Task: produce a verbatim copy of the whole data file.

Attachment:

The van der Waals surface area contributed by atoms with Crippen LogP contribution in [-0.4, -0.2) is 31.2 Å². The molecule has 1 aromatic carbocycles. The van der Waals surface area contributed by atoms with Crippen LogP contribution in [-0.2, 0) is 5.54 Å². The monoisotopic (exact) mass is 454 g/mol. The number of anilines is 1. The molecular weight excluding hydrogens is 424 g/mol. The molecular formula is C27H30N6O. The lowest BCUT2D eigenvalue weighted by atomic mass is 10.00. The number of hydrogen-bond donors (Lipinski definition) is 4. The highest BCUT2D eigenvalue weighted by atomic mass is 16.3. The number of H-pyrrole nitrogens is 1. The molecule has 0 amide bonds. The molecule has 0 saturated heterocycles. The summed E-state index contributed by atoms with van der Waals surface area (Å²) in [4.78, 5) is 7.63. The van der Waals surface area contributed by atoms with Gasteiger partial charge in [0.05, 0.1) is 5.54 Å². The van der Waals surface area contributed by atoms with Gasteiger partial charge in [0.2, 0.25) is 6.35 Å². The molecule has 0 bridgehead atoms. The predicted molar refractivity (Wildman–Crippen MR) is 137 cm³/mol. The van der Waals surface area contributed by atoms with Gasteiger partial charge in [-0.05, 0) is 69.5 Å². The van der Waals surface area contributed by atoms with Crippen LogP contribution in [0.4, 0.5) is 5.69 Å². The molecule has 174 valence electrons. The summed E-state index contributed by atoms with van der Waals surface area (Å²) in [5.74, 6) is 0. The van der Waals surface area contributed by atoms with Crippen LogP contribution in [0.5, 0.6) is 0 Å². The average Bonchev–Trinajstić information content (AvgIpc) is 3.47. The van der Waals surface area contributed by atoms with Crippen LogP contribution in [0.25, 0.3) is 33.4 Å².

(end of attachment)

The van der Waals surface area contributed by atoms with Crippen LogP contribution in [-0.4, -0.2) is 31.2 Å². The molecule has 1 aromatic carbocycles. The van der Waals surface area contributed by atoms with Crippen LogP contribution in [-0.2, 0) is 5.54 Å². The monoisotopic (exact) mass is 454 g/mol. The number of anilines is 1. The molecular weight excluding hydrogens is 424 g/mol. The molecular formula is C27H30N6O. The lowest BCUT2D eigenvalue weighted by atomic mass is 10.00. The number of hydrogen-bond donors (Lipinski definition) is 4. The highest BCUT2D eigenvalue weighted by atomic mass is 16.3. The number of H-pyrrole nitrogens is 1. The molecule has 0 amide bonds. The molecule has 0 saturated heterocycles. The summed E-state index contributed by atoms with van der Waals surface area (Å²) in [4.78, 5) is 7.63. The van der Waals surface area contributed by atoms with Gasteiger partial charge in [0.05, 0.1) is 5.54 Å². The van der Waals surface area contributed by atoms with Gasteiger partial charge in [0.2, 0.25) is 6.35 Å². The molecule has 0 bridgehead atoms. The predicted molar refractivity (Wildman–Crippen MR) is 137 cm³/mol. The van der Waals surface area contributed by atoms with Gasteiger partial charge in [-0.05, 0) is 69.5 Å². The van der Waals surface area contributed by atoms with Crippen LogP contribution in [0.4, 0.5) is 5.69 Å². The molecule has 174 valence electrons. The summed E-state index contributed by atoms with van der Waals surface area (Å²) in [5.74, 6) is 0. The van der Waals surface area contributed by atoms with Crippen LogP contribution in [0.5, 0.6) is 0 Å². The average Bonchev–Trinajstić information content (AvgIpc) is 3.47. The van der Waals surface area contributed by atoms with Crippen LogP contribution in [0.25, 0.3) is 33.4 Å².